Resistance Development to Bt Crops in Caterpillars: Implications for Pest Management and Cotton/Corn Production in Louisiana

Sebe Brown, Huang, Fangneng

Sebe Brown and Fangneng Huang

Bt cotton and Bt corn have been widely planted in Louisiana for more than two decades to manage major caterpillar pests of the two crops. Bt derives its name from the naturally occurring soil bacterium Bacillus thuringiensis that has been introduced into the genes of Bt crops. The bacterium produces crystalline (Cry) and vegetative (Vip) insecticidal proteins that, once ingested by target insects, are activated in the midgut and become toxic. In Louisiana, the primary target caterpillars of Bt cotton are the tobacco budworm and bollworm. Several other species, including the beet armyworm, fall armyworm and soybean loopers, are secondary pests of cotton. For Bt corn, a complex of stalk borers — including the sugarcane borer, southwestern corn borer and European corn borer — are its primary targets, while the corn earworm (same species as bollworm) and fall armyworm are considered secondary pests.

Since the introduction of Bt cotton and Bt corn several years ago, tobacco budworm and the stalk borer complex have been maintained below their economic injury levels on Bt and non-Bt plants in Louisiana without the application of chemical insecticides. In addition, both tobacco budworm and stalk borers have remained susceptible to the Bt proteins, and no signs of resistance development have been observed. Louisiana growers have recognized considerable economic and ecological benefits from the long-term use of Bt cotton and Bt corn. Louisiana cotton growers are obtaining an economic advantage of nearly $45 per acre over conventional cotton. Currently, the U.S Cotton Belt has the lowest recorded number of insecticide applications since the 1940s. The estimated net economic return for Louisiana corn growers is more than $20 million annually. The benefit from planting Bt corn could be much greater if the benefits gained from the reduced stalk and stem borer populations on sorghum and rice are included.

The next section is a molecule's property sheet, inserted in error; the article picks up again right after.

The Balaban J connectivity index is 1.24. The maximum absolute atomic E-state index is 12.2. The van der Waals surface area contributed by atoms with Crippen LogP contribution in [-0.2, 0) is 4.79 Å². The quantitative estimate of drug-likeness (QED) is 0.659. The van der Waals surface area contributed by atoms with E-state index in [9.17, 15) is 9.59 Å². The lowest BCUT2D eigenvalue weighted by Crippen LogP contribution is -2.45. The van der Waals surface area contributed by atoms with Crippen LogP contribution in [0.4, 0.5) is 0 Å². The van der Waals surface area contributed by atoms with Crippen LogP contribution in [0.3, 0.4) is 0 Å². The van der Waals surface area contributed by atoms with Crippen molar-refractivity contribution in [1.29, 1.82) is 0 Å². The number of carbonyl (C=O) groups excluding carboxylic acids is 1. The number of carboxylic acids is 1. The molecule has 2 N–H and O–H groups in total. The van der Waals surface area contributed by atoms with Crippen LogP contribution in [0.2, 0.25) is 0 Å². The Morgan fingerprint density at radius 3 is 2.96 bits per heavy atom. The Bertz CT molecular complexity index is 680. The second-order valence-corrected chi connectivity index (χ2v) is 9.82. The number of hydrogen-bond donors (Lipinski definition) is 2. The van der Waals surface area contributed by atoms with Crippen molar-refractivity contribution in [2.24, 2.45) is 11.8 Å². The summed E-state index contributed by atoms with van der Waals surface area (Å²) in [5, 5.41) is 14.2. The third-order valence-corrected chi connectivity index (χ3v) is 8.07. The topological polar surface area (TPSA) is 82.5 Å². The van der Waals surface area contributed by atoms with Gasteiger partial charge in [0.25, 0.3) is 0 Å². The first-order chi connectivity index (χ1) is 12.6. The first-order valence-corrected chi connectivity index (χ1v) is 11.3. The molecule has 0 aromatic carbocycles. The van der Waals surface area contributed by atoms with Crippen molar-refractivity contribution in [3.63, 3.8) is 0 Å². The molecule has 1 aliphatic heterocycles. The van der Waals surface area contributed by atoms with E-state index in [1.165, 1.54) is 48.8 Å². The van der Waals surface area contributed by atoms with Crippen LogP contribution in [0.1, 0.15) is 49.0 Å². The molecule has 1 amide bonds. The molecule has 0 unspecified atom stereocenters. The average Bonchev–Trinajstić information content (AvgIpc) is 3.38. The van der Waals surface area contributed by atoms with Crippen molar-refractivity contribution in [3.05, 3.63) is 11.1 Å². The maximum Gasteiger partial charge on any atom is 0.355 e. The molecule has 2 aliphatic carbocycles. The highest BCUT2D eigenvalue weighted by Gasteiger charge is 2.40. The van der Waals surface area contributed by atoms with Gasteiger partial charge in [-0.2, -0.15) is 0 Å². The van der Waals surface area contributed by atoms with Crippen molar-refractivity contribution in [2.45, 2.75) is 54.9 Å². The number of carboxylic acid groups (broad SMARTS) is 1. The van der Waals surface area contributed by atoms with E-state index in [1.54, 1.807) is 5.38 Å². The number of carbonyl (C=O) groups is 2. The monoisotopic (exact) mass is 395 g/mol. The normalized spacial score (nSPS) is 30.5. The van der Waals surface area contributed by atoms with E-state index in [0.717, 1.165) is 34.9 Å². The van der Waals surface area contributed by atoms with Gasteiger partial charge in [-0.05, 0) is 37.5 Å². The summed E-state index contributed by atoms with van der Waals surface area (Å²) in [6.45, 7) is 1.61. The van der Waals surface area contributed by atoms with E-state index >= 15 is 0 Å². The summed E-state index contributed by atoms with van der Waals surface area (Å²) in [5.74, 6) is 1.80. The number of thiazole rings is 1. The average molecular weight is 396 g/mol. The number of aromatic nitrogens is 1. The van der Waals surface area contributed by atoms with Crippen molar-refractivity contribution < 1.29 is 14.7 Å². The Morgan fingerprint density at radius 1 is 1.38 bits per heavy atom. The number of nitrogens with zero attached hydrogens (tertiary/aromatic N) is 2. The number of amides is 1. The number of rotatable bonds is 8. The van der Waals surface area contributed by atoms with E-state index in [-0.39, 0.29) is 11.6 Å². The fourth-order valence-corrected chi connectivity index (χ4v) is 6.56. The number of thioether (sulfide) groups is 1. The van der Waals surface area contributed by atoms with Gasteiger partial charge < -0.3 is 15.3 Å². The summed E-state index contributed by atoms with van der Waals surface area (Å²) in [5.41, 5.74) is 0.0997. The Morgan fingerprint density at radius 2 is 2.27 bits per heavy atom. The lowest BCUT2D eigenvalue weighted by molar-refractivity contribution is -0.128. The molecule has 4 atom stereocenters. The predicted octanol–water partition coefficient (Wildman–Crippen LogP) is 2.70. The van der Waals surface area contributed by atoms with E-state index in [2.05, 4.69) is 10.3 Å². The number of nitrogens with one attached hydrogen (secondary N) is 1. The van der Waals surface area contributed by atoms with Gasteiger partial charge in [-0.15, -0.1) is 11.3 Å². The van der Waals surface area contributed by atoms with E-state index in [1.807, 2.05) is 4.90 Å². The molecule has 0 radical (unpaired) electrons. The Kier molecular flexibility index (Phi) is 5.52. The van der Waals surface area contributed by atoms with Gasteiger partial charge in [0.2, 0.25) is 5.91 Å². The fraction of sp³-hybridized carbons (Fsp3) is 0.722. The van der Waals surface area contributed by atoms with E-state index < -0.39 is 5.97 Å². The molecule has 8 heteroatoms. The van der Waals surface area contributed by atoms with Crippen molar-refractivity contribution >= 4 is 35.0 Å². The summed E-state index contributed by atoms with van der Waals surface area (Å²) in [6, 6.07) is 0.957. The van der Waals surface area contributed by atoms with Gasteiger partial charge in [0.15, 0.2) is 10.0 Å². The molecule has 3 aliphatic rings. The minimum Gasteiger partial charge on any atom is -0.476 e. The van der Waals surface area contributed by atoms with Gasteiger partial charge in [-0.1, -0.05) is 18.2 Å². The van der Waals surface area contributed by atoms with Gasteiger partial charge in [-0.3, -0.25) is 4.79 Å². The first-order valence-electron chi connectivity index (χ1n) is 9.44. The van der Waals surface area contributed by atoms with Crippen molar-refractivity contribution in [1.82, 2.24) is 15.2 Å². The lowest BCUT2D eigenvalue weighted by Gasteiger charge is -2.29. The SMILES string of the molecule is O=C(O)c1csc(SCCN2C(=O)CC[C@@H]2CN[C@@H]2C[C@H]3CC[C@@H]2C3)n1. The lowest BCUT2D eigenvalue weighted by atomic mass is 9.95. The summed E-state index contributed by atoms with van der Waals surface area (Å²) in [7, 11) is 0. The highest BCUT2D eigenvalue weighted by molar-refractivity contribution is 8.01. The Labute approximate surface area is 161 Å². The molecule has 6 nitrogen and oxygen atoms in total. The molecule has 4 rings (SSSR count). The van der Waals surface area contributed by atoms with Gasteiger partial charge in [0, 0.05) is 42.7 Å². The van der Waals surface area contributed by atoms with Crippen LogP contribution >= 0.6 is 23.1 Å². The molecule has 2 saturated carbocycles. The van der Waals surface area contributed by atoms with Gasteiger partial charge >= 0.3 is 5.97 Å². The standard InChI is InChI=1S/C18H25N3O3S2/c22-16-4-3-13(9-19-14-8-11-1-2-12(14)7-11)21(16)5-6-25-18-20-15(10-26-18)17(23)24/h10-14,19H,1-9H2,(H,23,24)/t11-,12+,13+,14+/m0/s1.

The benefits mentioned above will disappear, however, if the Bt crop technology is not used wisely. Just as with the use of chemical insecticides, insects can develop resistance to Bt crops. To ensure the sustainable use of the Bt technology, LSU AgCenter scientists have developed and implemented a statewide Bt resistance monitoring program. Each year, sentinel plots are planted at several locations across the state, and insect survival and plant damage are inspected to watch for any unexpected field control problems. In addition, insect populations collected from different geographical locations are assayed to determine if Bt sensitivities decrease in the field populations.

Recently, the monitoring program has documented that bollworm and corn earworm resistance has widely occurred to both Cry1/Cry2 cotton and Cry1/Cry2 corn across the state. In the current Bt crop market, there are three Bt cotton varieties containing the Cry1/Cry2 genes: Bollgard II, WideStrike and Twinlink, while these two Bt proteins are expressed in several Bt corn varieties including Genuity VT Double Pro, VT Triple Pro, SmartStax and Interasect. As mentioned above, the corn earworm is a secondary pest of field corn. Studies have shown that this caterpillar usually does not cause significant economic losses on field corn in the U.S. Midsouth. However, the resistance to Bt cotton has already threatened the cotton industries of the entire U.S. Cotton Belt.

High-Dose Refuge Approach

Since the first use of Bt crops in 1996, the U.S. has adopted a strategy called the “high-dose refuge” approach to counteract the resistance development. With this approach, farmers plant only a portion of the crop acreage on each farm to high-dose Bt plants. High dose refers to the amount of Bt toxin present in plants that can kill target pests that are susceptible or that are resistant heterozygous individuals that carry only one resistance gene. The remaining portion of the crop acreage is planted with non-Bt plants that serve as a refuge for susceptible insects. The susceptible populations from the refuge are expected to mate with the resistant homozygous individuals. In this way, most of their offspring will be heterozygous. Because heterozygous individuals will be killed by the high-dose Bt plants, the rates of resistance should be held at low levels in the pest populations for a long time.